Edited by Michael Barry and Adrian Wilkinson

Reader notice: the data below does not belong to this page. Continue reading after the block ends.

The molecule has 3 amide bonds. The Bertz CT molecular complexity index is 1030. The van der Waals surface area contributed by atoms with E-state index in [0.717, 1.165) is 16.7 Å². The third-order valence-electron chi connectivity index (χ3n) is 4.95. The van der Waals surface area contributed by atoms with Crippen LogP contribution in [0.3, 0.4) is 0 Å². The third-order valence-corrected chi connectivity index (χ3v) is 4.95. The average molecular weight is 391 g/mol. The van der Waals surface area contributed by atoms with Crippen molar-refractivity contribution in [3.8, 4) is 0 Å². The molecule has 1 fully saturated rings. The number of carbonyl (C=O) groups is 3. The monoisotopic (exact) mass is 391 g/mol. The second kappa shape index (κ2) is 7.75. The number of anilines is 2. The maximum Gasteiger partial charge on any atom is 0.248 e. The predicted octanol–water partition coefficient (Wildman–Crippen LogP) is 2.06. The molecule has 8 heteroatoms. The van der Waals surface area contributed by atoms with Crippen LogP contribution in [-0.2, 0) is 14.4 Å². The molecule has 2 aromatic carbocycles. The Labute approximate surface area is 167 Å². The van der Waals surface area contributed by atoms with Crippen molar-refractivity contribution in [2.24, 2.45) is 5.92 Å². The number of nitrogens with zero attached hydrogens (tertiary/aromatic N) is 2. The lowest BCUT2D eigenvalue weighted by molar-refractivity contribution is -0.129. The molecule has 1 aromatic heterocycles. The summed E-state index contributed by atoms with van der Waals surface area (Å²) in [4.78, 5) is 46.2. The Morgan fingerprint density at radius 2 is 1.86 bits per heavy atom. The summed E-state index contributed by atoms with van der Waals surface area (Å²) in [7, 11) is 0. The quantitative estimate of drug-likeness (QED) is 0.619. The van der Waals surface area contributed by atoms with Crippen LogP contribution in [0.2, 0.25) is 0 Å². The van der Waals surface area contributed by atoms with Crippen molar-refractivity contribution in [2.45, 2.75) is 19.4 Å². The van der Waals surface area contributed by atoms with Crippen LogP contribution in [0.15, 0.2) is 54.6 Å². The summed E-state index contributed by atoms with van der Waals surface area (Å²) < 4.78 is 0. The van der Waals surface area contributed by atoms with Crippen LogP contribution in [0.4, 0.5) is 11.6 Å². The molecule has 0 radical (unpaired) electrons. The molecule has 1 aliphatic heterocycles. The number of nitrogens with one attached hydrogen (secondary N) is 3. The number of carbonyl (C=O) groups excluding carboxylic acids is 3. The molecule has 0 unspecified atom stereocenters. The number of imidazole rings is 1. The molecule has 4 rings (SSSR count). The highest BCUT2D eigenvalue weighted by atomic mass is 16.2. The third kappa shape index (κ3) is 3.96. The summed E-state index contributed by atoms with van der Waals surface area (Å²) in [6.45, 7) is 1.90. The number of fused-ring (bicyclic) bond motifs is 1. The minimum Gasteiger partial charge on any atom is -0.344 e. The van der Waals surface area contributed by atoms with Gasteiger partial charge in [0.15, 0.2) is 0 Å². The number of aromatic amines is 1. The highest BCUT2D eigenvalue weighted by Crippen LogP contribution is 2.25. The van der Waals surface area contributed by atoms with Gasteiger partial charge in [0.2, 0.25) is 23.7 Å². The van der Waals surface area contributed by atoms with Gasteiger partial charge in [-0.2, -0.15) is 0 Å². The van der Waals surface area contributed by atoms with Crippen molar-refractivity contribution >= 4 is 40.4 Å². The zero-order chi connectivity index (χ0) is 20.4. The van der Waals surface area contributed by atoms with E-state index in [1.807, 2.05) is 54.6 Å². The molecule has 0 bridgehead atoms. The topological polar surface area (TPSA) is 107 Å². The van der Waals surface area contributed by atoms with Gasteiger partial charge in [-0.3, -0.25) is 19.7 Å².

Kamel Mellahi and Ingo Forstenlechner INTRODUCTION Labour markets of emerging Gulf economies – the Kingdom of Saudi Arabia, Bahrain, Kuwait, Qatar, the United Arab Emirates and Sultanate of Oman – share a wide range of communalities. They are defined by a strong dependence on expatriates, low levels of national workforce participation, uncertainties in the applicability and practicability of the labour law and a lack of understanding of the need to professionally manage people. All of these factors have strong implications for employee relations. For example, investment in human capital has only very recently started to receive attention in most organizations, as it simply wasn’t necessary. Most positions were filled by expatriates who were on one-year visas and discouraged from becoming permanent residents. High turnover numbers were seen as perfectly normal. As Al Ali (2008) notes, this has resulted in a lack of focus on a commitment-oriented corporate culture aimed towards supporting long-term employees with training or career paths. It has not only had implications for expatriates, but also for citizens who joined organizations not used to longer-term employment relations. The low levels of workforce participation in many of the Gulf countries represent an increasingly urgent challenge to governments (Al Qudsi, 2006; Economist, 2007; Abdalla et al., 2008; De Boer and Turner, 2008) and to both local and multinational businesses operating in the region (Al Lamki, 2005; Budhwar and Mellahi, 2006, 2007; Mellahi, 2007; Barhem et al., 2008). This challenge is at the centre of our contribution to this handbook, as it is...
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